He Mar Menor, a coastal lagoon in southeastern Spain, is a place of contrasts. Its serene beauty, with crystal clear waters and picturesque landscapes, attracts tourists and nature enthusiasts alike. However, beneath this idyllic facade hides a darker reality: pollution threatens the ecosystem that makes the Mar Menor a refuge for migratory birds. In this article, we will explore the delicate balance between beauty and pollution and how it affects our feathered visitors.

The Beauty of the Mar Menor

The Mar Menor is a unique coastal lagoon separated from the Mediterranean Sea by a narrow strip of land called La Manga del Mar Menor. Its shallow waters, warm temperatures and abundant algae meadows create an ideal habitat for various species of birds. Migratory birds, such as flamingos, seagulls and herons, find refuge here during their long journeys between Europe and Africa.

The Immigration Stop

Every year, thousands of birds make a stop at the Mar Menor during their migration. The lagoon provides essential resources: food, rest and shelter, especially on the largest island, Barón Island, which has drinking water sources. For the graceful pink flamingos, it is a place to feed on brine shrimp and algae, replenishing their energy for the next leg of their journey. For gulls and terns, it is a safe haven to rest their weary wings.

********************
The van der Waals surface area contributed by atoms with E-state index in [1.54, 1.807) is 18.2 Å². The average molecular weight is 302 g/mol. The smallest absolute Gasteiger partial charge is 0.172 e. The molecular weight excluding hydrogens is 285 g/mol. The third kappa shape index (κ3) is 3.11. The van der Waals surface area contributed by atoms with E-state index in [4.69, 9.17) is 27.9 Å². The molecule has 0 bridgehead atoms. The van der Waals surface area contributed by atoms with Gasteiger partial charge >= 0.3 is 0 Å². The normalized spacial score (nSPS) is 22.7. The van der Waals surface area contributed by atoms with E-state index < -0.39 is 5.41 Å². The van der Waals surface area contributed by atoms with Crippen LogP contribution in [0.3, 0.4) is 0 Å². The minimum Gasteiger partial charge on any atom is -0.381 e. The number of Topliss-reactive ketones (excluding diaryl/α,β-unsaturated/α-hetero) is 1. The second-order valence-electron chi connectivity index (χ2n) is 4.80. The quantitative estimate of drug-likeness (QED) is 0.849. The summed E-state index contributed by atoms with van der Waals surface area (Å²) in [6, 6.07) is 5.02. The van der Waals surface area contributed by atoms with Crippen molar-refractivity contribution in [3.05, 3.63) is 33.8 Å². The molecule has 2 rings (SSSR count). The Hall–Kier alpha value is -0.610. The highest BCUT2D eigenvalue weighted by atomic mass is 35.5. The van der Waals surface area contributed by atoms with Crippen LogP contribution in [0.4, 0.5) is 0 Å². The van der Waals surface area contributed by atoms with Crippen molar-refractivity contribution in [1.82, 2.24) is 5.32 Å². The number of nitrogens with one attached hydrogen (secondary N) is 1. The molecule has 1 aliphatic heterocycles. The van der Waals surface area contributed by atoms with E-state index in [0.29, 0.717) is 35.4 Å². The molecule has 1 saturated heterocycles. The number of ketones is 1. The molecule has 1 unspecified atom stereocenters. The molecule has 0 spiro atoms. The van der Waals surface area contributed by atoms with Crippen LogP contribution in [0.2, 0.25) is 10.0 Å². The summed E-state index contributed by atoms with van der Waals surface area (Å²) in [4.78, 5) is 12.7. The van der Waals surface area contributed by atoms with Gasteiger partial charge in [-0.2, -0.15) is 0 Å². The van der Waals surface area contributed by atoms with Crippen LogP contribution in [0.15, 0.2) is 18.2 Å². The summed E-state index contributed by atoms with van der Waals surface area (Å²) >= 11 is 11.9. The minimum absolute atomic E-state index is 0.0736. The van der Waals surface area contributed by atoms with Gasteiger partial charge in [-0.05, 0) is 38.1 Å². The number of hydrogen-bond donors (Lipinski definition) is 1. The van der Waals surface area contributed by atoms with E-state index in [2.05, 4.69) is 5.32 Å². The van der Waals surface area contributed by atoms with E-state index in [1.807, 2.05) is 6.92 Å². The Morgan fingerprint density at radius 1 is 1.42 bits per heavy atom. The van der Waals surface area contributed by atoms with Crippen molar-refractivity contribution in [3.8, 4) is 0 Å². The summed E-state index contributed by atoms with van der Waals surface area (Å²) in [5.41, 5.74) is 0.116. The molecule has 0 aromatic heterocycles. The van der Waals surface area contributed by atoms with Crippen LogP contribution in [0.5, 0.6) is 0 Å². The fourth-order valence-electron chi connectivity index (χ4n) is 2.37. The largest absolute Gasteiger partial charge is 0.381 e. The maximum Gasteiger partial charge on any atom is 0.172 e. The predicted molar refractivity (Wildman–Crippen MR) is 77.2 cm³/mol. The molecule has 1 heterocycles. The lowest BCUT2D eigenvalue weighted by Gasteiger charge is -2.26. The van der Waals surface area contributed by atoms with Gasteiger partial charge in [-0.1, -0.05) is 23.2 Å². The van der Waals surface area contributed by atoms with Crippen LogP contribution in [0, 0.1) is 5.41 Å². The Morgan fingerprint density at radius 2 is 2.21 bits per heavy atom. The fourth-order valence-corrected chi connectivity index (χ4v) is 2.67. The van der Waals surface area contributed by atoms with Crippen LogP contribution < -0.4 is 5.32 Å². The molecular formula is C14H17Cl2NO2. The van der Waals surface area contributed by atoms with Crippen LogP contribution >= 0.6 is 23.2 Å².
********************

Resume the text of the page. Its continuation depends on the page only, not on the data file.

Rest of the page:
The Dark Side: Pollution

Unfortunately, the beauty of the Mar Menor is marred by pollution. Here are some of the challenges migratory birds face:

Agricultural Runoff

Intensive agriculture in the surrounding areas contributes to nutrient-rich runoff. Excessive fertilizers and pesticides flow into the lagoon, causing algae blooms. In 2019 there was an episode where these blooms depleted oxygen levels, suffocating fish and disturbing the food chain, many species appeared on all the coasts of the Mar Menor. Migratory birds that depend on fish and crustaceans suffer as their prey dwindles.


Eutrophication, a consequence of nutrient pollution, leads to cloudy waters. The once clear lagoon becomes opaque, affecting the birds' ability to detect prey. Flamingos, with their specialized filtering beaks, struggle to find the tiny organisms they depend on. Reduced visibility also makes it difficult for diving birds to catch fish.

Toxic Contaminants

Heavy metals, pesticides and microplastics accumulate in the Mar Menor. These contaminants reach the food chain, affecting not only fish but also the birds that consume them. Toxic substances weaken the birds' immune systems, making them more susceptible to diseases during their arduous migrations.

Conservation Efforts

Despite the challenges, conservationists and local communities work tirelessly to protect the Mar Menor and its winged inhabitants:

Wetland Restoration

Efforts are underway to restore wetlands and buffer zones around the lagoon. These areas act as natural filters, trapping contaminants before they reach the water. Restoring kelp beds and marshes benefits both birds and the ecosystem.

Education and Awareness

Educational programs increase awareness of the importance of the Mar Menor. By involving schools, tourists and residents, we can foster a sense of responsibility and promote sustainable practices.

The Mar Menor, despite its challenges, remains a place of hope and resilience. As we face the duality between its beauty and pollution, we also find solutions and reasons to remain hopeful.